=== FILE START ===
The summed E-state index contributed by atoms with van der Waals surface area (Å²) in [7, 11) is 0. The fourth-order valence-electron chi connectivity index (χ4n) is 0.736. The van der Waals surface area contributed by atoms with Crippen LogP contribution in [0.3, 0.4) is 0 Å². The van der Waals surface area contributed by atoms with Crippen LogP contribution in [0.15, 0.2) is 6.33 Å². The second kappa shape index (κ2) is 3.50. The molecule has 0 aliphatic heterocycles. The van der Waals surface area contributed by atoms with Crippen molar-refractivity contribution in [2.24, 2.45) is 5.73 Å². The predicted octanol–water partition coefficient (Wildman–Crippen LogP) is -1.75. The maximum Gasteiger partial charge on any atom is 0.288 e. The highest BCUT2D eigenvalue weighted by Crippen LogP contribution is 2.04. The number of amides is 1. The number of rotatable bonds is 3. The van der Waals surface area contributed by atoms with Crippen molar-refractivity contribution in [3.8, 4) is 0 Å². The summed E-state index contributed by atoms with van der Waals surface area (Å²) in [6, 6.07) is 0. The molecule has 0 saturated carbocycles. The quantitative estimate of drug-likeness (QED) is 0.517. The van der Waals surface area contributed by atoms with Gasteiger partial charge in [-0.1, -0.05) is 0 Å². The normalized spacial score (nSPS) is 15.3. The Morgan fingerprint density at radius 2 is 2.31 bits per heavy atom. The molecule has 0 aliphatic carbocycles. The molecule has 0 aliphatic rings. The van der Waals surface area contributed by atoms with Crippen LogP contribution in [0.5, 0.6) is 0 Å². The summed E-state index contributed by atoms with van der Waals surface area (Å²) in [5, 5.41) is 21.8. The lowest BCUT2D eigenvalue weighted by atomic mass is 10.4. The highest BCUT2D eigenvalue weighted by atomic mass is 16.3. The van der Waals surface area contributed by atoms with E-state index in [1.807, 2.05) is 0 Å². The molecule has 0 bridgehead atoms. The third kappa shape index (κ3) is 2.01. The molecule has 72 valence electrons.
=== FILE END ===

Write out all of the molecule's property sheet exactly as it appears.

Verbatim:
The summed E-state index contributed by atoms with van der Waals surface area (Å²) in [7, 11) is 0. The fourth-order valence-electron chi connectivity index (χ4n) is 0.736. The van der Waals surface area contributed by atoms with Crippen LogP contribution in [0.3, 0.4) is 0 Å². The van der Waals surface area contributed by atoms with Crippen LogP contribution in [0.15, 0.2) is 6.33 Å². The second kappa shape index (κ2) is 3.50. The molecule has 0 aliphatic heterocycles. The van der Waals surface area contributed by atoms with Crippen molar-refractivity contribution in [2.24, 2.45) is 5.73 Å². The predicted octanol–water partition coefficient (Wildman–Crippen LogP) is -1.75. The maximum Gasteiger partial charge on any atom is 0.288 e. The highest BCUT2D eigenvalue weighted by Crippen LogP contribution is 2.04. The number of amides is 1. The number of rotatable bonds is 3. The van der Waals surface area contributed by atoms with Crippen molar-refractivity contribution in [3.8, 4) is 0 Å². The summed E-state index contributed by atoms with van der Waals surface area (Å²) in [6, 6.07) is 0. The molecule has 0 saturated carbocycles. The quantitative estimate of drug-likeness (QED) is 0.517. The van der Waals surface area contributed by atoms with Gasteiger partial charge in [-0.1, -0.05) is 0 Å². The normalized spacial score (nSPS) is 15.3. The Morgan fingerprint density at radius 2 is 2.31 bits per heavy atom. The molecule has 0 aliphatic carbocycles. The molecule has 0 aliphatic rings. The van der Waals surface area contributed by atoms with Crippen LogP contribution in [0.5, 0.6) is 0 Å². The summed E-state index contributed by atoms with van der Waals surface area (Å²) in [5, 5.41) is 21.8. The lowest BCUT2D eigenvalue weighted by atomic mass is 10.4. The highest BCUT2D eigenvalue weighted by atomic mass is 16.3. The van der Waals surface area contributed by atoms with E-state index in [1.807, 2.05) is 0 Å². The molecule has 0 bridgehead atoms. The third kappa shape index (κ3) is 2.01. The molecule has 72 valence electrons.